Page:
to study this month Straif – Blackthorn Ogam letter correspondences
Month: None
Color: Purple
Class: Chieftain
Letter: SS, Z, ST
Meaning: Resentment; Confusion; Refusing to see the truth

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Tides for Alsea Bay
Day        High      Tide      Height   Sunrise    Moon  Time      % Moon
~           /Low      Time         Feet    Sunset                                 Visible
M   26      Low   4:30 AM      3.0   7:27 AM      Set  5:40 AM      93
~    26     High  10:27 AM      8.3   4:40 PM    Rise  3:38 PM
~    26       Low   5:28 PM    -0.1
~    26      High  11:54 PM      6.5

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Affirmation/Thought for the Day – Make this a graceful day!

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Journal Prompt – Describe – Describe a time when you felt you were unfairly stereotyped because of your age or any other characteristic.

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Quotes
~   Either he’s dead or my watch has stopped. – Julius “Groucho” Marx (1890-1977) US comic, actor
~   Every saint has a past. Every sinner has a future. – Warren Buffet
~   Gaze into the fire, into the clouds, and as soon as the inner voices begin to speak.. surrender to them. Don’t ask first whether it’s permitted, or would please your teachers or father or some god. You will ruin yourself if you do that. – Hermann Hesse
~   God cannot help those who do not seize opportunities. – Chinese Proverb

O silence! You are what is most precious in me!
You are the veil of all my real wealth!
Why parade knowledge?
Be silent, for in silence
There is neither fear nor hope nor gain nor loss.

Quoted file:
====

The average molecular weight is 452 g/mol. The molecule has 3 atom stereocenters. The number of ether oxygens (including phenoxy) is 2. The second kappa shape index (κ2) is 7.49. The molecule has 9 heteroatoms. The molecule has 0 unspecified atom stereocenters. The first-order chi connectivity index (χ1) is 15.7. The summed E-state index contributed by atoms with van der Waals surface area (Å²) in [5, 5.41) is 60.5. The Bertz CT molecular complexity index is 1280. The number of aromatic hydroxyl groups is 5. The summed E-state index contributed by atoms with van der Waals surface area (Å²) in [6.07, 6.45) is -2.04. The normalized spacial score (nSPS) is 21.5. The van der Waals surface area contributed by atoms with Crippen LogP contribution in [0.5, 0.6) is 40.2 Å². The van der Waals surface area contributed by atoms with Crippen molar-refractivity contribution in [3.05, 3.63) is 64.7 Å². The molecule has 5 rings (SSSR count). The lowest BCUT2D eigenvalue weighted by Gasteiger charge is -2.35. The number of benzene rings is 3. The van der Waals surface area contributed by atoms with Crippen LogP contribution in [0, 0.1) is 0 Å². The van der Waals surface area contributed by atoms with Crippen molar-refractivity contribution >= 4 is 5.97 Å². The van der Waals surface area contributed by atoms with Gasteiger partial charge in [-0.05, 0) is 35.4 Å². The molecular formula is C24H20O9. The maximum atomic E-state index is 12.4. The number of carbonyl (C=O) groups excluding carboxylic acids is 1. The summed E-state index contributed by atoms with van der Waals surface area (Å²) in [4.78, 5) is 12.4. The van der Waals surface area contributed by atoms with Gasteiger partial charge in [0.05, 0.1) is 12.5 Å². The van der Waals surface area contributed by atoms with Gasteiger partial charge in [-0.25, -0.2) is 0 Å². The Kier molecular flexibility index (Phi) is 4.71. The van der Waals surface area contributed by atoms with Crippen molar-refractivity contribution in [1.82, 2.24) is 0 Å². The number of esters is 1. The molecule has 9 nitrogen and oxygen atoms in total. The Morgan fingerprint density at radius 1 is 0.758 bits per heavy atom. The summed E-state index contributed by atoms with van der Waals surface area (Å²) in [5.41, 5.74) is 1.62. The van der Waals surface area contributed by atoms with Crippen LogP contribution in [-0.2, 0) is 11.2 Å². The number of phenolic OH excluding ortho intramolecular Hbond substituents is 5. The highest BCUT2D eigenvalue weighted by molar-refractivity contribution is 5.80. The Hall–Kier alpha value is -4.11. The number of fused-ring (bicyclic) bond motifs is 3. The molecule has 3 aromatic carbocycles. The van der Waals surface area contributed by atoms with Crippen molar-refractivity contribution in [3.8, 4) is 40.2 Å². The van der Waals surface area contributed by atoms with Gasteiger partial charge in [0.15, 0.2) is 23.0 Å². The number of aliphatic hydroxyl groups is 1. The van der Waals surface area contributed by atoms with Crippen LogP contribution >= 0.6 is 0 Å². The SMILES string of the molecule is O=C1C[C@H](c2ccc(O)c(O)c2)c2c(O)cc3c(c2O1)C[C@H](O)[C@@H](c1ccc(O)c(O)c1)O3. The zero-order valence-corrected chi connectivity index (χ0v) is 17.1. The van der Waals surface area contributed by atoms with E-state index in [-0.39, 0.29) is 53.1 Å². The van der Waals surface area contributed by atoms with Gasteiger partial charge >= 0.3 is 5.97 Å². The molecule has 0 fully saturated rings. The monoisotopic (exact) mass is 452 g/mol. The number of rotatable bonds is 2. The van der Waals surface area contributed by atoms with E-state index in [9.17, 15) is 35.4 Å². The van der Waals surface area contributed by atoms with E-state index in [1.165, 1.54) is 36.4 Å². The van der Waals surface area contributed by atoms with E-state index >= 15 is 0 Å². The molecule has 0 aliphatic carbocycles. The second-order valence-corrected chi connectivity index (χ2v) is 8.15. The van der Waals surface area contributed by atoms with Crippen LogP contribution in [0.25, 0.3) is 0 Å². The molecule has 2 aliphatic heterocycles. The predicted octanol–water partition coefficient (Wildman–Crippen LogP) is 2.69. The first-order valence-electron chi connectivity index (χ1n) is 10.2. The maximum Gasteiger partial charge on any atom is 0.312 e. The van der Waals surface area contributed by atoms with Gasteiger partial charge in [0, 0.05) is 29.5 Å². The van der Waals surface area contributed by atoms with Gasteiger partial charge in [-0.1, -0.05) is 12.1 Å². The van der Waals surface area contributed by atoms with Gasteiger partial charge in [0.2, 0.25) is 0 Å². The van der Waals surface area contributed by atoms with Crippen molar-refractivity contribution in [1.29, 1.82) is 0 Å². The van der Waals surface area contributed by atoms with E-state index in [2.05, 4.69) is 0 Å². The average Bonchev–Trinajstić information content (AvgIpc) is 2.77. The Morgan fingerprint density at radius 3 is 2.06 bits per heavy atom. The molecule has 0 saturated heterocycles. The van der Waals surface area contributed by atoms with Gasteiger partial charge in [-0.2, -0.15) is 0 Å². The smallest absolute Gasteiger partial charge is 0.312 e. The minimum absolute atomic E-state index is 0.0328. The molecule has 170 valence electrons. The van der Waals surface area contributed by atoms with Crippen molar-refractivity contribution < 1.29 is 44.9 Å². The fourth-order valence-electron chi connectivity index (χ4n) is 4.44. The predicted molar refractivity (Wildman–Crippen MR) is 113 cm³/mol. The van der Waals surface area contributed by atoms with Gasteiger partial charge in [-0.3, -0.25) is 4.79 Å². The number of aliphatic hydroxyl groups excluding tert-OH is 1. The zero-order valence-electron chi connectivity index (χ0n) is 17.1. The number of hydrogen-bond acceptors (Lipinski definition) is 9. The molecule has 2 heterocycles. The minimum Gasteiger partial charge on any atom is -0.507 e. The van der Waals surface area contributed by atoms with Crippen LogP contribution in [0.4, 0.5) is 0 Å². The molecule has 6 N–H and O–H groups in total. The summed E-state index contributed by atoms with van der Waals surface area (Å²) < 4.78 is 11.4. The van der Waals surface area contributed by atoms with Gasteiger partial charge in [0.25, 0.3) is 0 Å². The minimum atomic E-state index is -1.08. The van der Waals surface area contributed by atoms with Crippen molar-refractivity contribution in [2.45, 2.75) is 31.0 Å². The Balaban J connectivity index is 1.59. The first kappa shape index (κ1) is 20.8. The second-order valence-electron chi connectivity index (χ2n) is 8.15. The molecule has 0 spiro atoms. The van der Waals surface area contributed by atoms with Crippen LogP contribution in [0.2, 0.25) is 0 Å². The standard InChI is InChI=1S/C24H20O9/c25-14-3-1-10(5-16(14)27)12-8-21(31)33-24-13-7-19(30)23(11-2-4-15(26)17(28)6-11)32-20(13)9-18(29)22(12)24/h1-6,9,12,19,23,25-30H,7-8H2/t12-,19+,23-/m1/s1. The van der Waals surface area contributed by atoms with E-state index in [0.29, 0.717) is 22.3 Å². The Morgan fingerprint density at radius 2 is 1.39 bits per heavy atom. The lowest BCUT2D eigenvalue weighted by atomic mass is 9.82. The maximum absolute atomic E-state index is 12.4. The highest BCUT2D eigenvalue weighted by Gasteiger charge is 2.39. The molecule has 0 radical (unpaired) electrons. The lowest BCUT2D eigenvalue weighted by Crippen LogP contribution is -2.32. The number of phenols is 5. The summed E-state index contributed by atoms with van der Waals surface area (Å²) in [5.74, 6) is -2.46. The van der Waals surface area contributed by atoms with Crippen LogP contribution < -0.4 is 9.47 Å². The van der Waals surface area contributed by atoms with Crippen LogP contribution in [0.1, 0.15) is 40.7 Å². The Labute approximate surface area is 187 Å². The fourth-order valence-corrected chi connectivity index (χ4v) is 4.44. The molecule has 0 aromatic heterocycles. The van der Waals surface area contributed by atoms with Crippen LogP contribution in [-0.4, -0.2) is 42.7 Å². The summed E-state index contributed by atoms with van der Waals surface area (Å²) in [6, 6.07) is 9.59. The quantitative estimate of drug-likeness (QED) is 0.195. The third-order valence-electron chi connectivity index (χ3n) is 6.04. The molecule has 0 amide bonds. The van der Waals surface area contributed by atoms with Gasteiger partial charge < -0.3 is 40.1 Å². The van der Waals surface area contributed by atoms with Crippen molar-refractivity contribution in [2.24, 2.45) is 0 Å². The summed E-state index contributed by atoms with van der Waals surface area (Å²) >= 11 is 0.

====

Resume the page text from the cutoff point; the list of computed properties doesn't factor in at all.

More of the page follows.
Does a king tithe a destroyed and abandoned village?
I am abandoned and destroyed, more than any words can describe;
Don’t scavenge in my words for any value or wisdom. – Jalal-ud-Din Rumi (Translated by Andrew Harvey from A Year of Rumi)

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Magick – Yule – Winter Solstice tidbit 22 – From:  http://www.circlesanctuary.org/pholidays/SolsticeArticle.html
Celebrating Winter Solstice by Selena Fox

Winter Solstice has been celebrated in cultures the world over for thousands of years. This start of the solar year is a celebration of Light and the rebirth of the Sun. In old Europe, it was known as Yule, from the Norse, Jul, meaning wheel.

Today, many people in Western-based cultures refer to this holiday as “Christmas.” Yet a look into its origins of Christmas reveals its Pagan roots. Emperor Aurelian established December 25 as the birthday of the “Invincible Sun” in the third century as part of the Roman Winter Solstice celebrations. Shortly thereafter, in 273, the Christian church selected this day to represent the birthday of Jesus, and by 336, this Roman solar feast day was Christianized. January 6, celebrated as Epiphany in Christendom and linked with the visit of the Magi, was originally an Egyptian date for the Winter Solstice.